246. Cavea W. W. Smith & J. Small, Trans. & Proc. Bot. Soc. Edinburgh. 27: 119. 1917.
葶菊属 ting ju shu
Authors: Yousheng Chen & Arne A. Anderberg
Herbs, perennial. Rhizome stout and branched, usually growing in a large clone. Stems erect, simple, solitary or clustered. Leaves oblanceolate, mostly basal with distinct petioles, cauline ones ± sessile, alternate. Capitula solitary, broadly campanulate, disciform with numerous marginal female florets and disk male florets or discoid and plants monoecious or dioecious. Involucres in several series, herbaceous, outermost series largest. Receptacle slightly convex or flat, foveolate, epaleate. Functionally male florets usually in center, 20-30 in number; corollas tubular-campanulate, deeply 5-lobed, lobes reflexed; style undivided, conic at apex; pappus of one series. Female florets numerous (sometimes totally female florets in a head or in all capitula of one plant); corolla tubular, shallowly 4-toothed; style 2-branched, branches linear, rounded at apex. Achenes oblong or narrowly obovoid. Pappus of 2 series, barbellate bristles, persistent, numerous on female florets, sparse and shorter on male florets.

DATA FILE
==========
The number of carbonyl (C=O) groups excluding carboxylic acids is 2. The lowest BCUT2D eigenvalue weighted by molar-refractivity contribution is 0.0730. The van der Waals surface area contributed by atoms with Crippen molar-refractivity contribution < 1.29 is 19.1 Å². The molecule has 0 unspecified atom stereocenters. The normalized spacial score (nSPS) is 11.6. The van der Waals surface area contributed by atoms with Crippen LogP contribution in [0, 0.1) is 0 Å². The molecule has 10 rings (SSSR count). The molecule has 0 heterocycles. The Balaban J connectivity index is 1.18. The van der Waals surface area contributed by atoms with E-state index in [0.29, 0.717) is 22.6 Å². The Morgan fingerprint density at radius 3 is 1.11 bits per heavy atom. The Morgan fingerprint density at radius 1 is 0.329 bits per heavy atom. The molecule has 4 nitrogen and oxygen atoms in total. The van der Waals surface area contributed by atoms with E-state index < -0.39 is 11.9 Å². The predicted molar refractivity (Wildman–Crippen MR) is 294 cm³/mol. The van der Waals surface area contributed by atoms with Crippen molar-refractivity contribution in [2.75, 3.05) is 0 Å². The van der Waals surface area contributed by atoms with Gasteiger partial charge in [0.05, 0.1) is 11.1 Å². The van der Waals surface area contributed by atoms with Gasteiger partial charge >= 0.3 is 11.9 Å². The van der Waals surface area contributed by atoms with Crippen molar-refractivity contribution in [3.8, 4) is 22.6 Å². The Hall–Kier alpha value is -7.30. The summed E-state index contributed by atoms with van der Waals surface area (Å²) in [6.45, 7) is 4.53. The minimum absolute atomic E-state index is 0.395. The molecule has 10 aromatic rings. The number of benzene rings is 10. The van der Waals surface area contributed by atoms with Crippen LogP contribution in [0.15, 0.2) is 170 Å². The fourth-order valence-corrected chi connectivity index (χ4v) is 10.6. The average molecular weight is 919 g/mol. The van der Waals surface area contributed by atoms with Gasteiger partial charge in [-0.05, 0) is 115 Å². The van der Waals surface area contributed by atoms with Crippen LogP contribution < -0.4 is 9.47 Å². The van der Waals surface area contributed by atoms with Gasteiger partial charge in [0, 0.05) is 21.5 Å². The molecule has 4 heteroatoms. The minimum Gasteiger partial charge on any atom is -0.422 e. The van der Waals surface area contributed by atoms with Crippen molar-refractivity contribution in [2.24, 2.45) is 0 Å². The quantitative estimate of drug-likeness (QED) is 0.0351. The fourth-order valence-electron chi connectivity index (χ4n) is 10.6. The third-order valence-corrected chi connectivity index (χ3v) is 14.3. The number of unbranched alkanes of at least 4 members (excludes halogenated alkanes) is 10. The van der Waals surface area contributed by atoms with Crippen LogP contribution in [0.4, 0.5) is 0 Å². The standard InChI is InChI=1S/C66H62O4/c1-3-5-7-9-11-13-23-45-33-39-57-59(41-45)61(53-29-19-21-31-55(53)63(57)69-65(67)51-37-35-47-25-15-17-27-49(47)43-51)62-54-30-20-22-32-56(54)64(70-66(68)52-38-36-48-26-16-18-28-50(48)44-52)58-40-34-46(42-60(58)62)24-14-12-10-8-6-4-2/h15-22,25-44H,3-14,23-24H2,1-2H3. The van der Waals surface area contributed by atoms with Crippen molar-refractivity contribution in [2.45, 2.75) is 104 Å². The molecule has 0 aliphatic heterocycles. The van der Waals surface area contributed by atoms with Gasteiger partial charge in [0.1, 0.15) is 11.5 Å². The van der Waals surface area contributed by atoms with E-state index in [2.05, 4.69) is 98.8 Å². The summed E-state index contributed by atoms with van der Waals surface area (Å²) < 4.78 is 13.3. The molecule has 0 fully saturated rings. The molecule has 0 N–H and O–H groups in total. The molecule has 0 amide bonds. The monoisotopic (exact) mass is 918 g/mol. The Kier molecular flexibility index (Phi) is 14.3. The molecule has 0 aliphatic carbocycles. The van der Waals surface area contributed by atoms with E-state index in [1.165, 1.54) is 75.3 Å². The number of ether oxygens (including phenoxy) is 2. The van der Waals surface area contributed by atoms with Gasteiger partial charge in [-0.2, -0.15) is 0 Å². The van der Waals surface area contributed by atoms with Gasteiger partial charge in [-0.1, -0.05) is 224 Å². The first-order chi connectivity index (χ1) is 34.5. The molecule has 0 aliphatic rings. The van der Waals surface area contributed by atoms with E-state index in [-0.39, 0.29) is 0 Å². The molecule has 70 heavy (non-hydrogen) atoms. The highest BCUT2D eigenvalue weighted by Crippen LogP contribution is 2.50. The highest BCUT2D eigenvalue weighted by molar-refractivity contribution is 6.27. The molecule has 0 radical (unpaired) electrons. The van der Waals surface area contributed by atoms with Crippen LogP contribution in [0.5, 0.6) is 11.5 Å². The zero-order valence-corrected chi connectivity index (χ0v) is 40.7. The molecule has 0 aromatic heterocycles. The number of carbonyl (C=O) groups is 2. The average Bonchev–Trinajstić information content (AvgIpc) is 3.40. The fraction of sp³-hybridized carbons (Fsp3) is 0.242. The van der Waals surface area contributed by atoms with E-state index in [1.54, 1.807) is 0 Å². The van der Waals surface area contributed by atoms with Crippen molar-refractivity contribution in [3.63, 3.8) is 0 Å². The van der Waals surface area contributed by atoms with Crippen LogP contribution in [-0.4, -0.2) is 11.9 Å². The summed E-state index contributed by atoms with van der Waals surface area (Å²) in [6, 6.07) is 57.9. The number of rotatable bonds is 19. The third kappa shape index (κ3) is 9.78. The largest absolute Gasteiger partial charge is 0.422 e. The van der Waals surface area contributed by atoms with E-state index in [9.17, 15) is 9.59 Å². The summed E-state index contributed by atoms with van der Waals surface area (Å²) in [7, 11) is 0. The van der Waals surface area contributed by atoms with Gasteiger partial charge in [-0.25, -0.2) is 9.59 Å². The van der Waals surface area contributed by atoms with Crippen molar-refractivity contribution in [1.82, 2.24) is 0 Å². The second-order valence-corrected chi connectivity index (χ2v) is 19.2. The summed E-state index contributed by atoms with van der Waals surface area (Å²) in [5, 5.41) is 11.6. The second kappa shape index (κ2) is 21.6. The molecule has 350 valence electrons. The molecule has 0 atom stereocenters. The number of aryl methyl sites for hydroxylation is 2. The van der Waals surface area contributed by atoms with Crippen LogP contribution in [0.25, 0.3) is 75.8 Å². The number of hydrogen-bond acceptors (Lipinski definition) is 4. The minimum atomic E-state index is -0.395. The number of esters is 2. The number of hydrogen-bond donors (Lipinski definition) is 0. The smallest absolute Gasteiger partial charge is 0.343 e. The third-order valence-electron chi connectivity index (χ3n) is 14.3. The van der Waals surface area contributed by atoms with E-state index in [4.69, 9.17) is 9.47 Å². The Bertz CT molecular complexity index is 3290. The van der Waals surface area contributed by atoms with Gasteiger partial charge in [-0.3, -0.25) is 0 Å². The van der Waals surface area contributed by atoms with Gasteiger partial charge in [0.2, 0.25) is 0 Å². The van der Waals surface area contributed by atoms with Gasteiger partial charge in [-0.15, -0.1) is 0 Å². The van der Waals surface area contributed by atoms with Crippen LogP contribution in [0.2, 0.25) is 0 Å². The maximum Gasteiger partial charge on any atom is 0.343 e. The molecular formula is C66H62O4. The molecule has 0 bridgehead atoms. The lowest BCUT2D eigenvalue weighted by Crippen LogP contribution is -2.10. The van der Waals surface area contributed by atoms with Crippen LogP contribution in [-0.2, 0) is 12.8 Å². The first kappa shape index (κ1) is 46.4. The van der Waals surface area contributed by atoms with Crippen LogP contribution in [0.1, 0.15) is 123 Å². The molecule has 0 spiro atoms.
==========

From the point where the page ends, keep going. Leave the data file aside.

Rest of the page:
One species: Himalaya, including China.
GENERA INCERTAE SEDIS
The original description of this genus is somewhat inaccurate. Smith, in the protologue, noted that the pappus is in one series; however, only the pappus in male florets is uniseriate, while those in female florets are biseriate and longer, and all pappus bristles are persistent. Smith described the receptacle as paleate, but the receptacle is, in fact, epaleate.
Cavea was originally separated from the genus Saussurea. It has been associated with the Inuleae in the older literature, but Merxmüller et al. (in Heywood et al., Biol. Chem. Compos. 1: 579. 1977) excluded it from that tribe because of its aberrant pollen-wall morphology. Anderberg considered it might be a relative of Saussurea in the Cardueae. Jeffrey (in Kadereit & C. Jeffrey, Fam. Gen. Vasc. Pl. 8: 146. 2007) considered it to be a Carduoid genus of uncertain placement, but he also noted that Cavea may prove to belong elsewhere in Asteraceae.